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Baltimore Omnibus II Ends In A Hazy Shade Of Crimson

It’s here, I’ve held it in my hands and read it, yet I’m still having a hard time believing Baltimore is over. World War One Vampire Hunter Lord Baltimore’s story ran in both novel and comic form for ten years, but all good things come to an end. Baltimore is one of the creepier comics to read today, with the backdrop of the 1918 Spanish Flu reflecting our own Pandemic issues. I’ve enjoyed reading Baltimore in it’s wonderful Omnibus format, but nothing gold can stay.

Endings have long since been a bugbear for fans of Mike Mignola. There’s still plenty of debate among fans about the conclusions of Hellboy in Hell and B.P.R.D., which ended only last year. Many Hellboy fans felt Mignola ended both series abruptly. Hellboy in Hell ran for only ten issues and the final arc of B.P.R.D., only fifteen. B.P.R.D. I felt ended perfectly; Hellboy in Hell indeed felt a tad abrupt. Mignola in both cases didn’t feel he had the ideas to write a longer story, and so ended them where they were. I’ve never had a huge problem with this, but with Baltimore I’m frustrated.

My frustration emanates mostly from how good Baltimore is. I wanted to spend more time in the world, I wanted to see how the characters I loved so much evolved and changed. I knew these were the same complaints directed at B.P.R.D. and Hellboy in Hell. The difference, for me, is that Baltimore features a huge time jump. B.P.R.D. and Hellboy in Hell also had time jumps, but in B.P.R.D. it felt natural, Hellboy an odd but artistic choice. Baltimore tries to pass it off the same as Hellboy in Hell did, but it just doesn’t work here. The fourth and fifth volumes feature a two year time jump, in which the world changes rapidly, as do many of the characters within it.

The new status quo is fascinating for sure. Lord Henry Baltimore’s war against the vampires escalates dramatically in the two years, and Baltimore and his team go through many changes. However, these changes are simply written about, not seen. We learn of a romantic relationship that kindled and collapsed in the two year period. We learn that Baltimore’s worldview has radically shifted, and it’s explained away in a few lines of dialogue. All these characters and world evolutions are throughly interesting, but it’s kind of lame to be just told about them instead of seeing them.

In some ways, most frustrating of all is how the story has progressed, only to be explained in one page of narration. This is especially frustrating  as slow escalation is something Mignola does so well. B.P.R.D. escalated its story in a satisfying way, and to miss out on a chunk of that in Baltimore is truly disappointing. There are so many great story ideas hinted at in the opening narration of the final chapter. Perhaps we will see them in a spin-off title one day. One can only dream.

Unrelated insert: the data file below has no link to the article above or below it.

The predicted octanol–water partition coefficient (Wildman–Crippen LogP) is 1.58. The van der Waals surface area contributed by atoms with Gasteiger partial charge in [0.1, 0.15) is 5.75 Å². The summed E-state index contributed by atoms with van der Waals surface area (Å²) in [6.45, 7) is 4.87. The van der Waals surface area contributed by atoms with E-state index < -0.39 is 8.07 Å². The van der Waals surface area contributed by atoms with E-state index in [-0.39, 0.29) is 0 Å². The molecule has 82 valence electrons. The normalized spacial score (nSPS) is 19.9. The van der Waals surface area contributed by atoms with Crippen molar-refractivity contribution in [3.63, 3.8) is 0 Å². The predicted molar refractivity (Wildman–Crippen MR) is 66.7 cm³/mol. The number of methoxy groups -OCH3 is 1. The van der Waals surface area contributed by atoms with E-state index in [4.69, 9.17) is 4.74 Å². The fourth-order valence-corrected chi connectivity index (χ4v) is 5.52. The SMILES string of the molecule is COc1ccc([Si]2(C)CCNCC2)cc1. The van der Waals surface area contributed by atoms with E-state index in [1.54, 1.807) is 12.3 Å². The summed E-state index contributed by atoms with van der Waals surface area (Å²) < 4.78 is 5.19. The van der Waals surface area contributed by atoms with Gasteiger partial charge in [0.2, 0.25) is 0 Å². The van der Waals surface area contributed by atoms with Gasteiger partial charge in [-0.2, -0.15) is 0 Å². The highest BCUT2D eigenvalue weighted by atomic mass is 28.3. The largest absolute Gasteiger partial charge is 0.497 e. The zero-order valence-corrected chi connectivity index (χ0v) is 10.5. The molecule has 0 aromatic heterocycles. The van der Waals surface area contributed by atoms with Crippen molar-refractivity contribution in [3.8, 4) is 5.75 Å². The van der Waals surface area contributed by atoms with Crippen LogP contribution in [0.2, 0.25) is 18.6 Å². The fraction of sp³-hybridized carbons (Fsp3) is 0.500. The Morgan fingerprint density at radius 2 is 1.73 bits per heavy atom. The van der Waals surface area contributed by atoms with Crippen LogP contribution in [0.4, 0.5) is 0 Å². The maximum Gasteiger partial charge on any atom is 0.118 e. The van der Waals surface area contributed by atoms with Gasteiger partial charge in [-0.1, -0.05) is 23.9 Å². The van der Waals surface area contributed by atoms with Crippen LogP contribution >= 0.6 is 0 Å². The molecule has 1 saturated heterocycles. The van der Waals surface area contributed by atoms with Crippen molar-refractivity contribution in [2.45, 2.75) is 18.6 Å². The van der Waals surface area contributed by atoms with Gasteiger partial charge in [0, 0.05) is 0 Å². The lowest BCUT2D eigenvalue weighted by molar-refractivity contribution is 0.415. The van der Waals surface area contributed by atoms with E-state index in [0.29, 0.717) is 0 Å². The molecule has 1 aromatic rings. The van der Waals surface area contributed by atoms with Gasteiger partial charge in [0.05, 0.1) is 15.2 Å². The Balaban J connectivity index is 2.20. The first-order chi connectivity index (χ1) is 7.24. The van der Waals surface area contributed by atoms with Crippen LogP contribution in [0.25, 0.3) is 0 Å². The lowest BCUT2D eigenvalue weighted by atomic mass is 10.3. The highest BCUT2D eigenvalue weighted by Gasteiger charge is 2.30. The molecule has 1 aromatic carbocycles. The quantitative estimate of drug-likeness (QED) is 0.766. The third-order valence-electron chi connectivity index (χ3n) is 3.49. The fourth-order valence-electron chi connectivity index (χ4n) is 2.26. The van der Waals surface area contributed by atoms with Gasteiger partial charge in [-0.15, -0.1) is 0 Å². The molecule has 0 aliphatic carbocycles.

The final chapter is an exciting and terrific tale, as are the ones that come before it. New characters Harish, Sofia, and Rigo bring a stronger ensemble and depth to the book. Sofia is the rare female heroine in Baltimore, with most women being damsels, witches or vampires. Her addition is of particular strength, as Sofia has more character growth than anyone else in the book. Sofia will be the subject of a spin-off, Lady Baltimore, which I am quite excited for. I regret to say that Sofia, Rigo and Harish all  have their personal journeys a bit undercut by the aforementioned time jump. We follow these characters as they fight across Europe, but them jump ahead as they undergo some very major changes. Harish and Sofia suffer from this more than Rigo, as their changes are a little more out of left field. Maybe we’ll explore their story more in Sofia’s upcoming solo book. I hope so.

Peter Bergting takes over from the great Ben Stenbeck on the final issues. There is no loss of quality as Bergting successfully adopts Stenbeck’s style, while riffing a little on Mignola’s own artwork. Bergting is saddled with drawing considerably larger scale action, but does so skillfully. He guides Baltimore to a conclusion with a real sense of spectacle. Bergting composes violence very well, and the fights he draws are among the best in the series. Michelle Madsen tags out the legendary Dave Stewart on colors, and gracefully fills the huge shoes. I admired Madsen’s work on Lady Killer, and she matches it with glorious crimson art on the final arc of Baltimore.

Reflecting on the piece as whole, I must conclude that while Baltimore is imperfect, it is still a superb horror comic. The story of Volume Two is a bit messy, yes. It’s clear that Mignola and co-writer Christopher Golden had only originally planned up to the end of the first volume. Yet the ending they wrote is moving, poetic, and perhaps inevitable. For fans of vampires and period horror, Baltimore is certain to bring that special kind of joy only found in a Mike Mignola book.

Have you had a chance to read this crimson horror comic?  Let us know in the comments below or on our Twitter feed!

About the author

Ryan Fitzmartin